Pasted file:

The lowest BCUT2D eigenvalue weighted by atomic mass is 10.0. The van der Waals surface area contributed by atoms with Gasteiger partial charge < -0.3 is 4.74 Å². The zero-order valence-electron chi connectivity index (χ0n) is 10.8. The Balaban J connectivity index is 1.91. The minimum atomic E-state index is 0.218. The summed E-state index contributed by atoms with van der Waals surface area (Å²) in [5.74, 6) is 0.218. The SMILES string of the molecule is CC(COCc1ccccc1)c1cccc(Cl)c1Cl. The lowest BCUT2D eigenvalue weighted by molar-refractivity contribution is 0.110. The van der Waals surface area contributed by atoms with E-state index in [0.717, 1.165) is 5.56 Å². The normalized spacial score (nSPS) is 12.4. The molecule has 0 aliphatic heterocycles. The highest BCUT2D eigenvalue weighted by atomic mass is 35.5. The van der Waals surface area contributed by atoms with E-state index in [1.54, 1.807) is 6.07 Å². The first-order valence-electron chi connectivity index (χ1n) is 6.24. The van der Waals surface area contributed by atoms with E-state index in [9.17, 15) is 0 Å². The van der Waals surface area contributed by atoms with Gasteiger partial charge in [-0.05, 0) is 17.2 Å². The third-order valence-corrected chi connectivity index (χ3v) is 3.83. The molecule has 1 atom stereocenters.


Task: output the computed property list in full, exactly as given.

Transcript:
The lowest BCUT2D eigenvalue weighted by atomic mass is 10.0. The van der Waals surface area contributed by atoms with Gasteiger partial charge < -0.3 is 4.74 Å². The zero-order valence-electron chi connectivity index (χ0n) is 10.8. The Balaban J connectivity index is 1.91. The minimum atomic E-state index is 0.218. The summed E-state index contributed by atoms with van der Waals surface area (Å²) in [5.74, 6) is 0.218. The SMILES string of the molecule is CC(COCc1ccccc1)c1cccc(Cl)c1Cl. The lowest BCUT2D eigenvalue weighted by molar-refractivity contribution is 0.110. The van der Waals surface area contributed by atoms with E-state index in [0.717, 1.165) is 5.56 Å². The normalized spacial score (nSPS) is 12.4. The molecule has 0 aliphatic heterocycles. The highest BCUT2D eigenvalue weighted by atomic mass is 35.5. The van der Waals surface area contributed by atoms with E-state index in [1.54, 1.807) is 6.07 Å². The first-order valence-electron chi connectivity index (χ1n) is 6.24. The van der Waals surface area contributed by atoms with E-state index in [9.17, 15) is 0 Å². The van der Waals surface area contributed by atoms with Gasteiger partial charge in [-0.05, 0) is 17.2 Å². The third-order valence-corrected chi connectivity index (χ3v) is 3.83. The molecule has 1 atom stereocenters.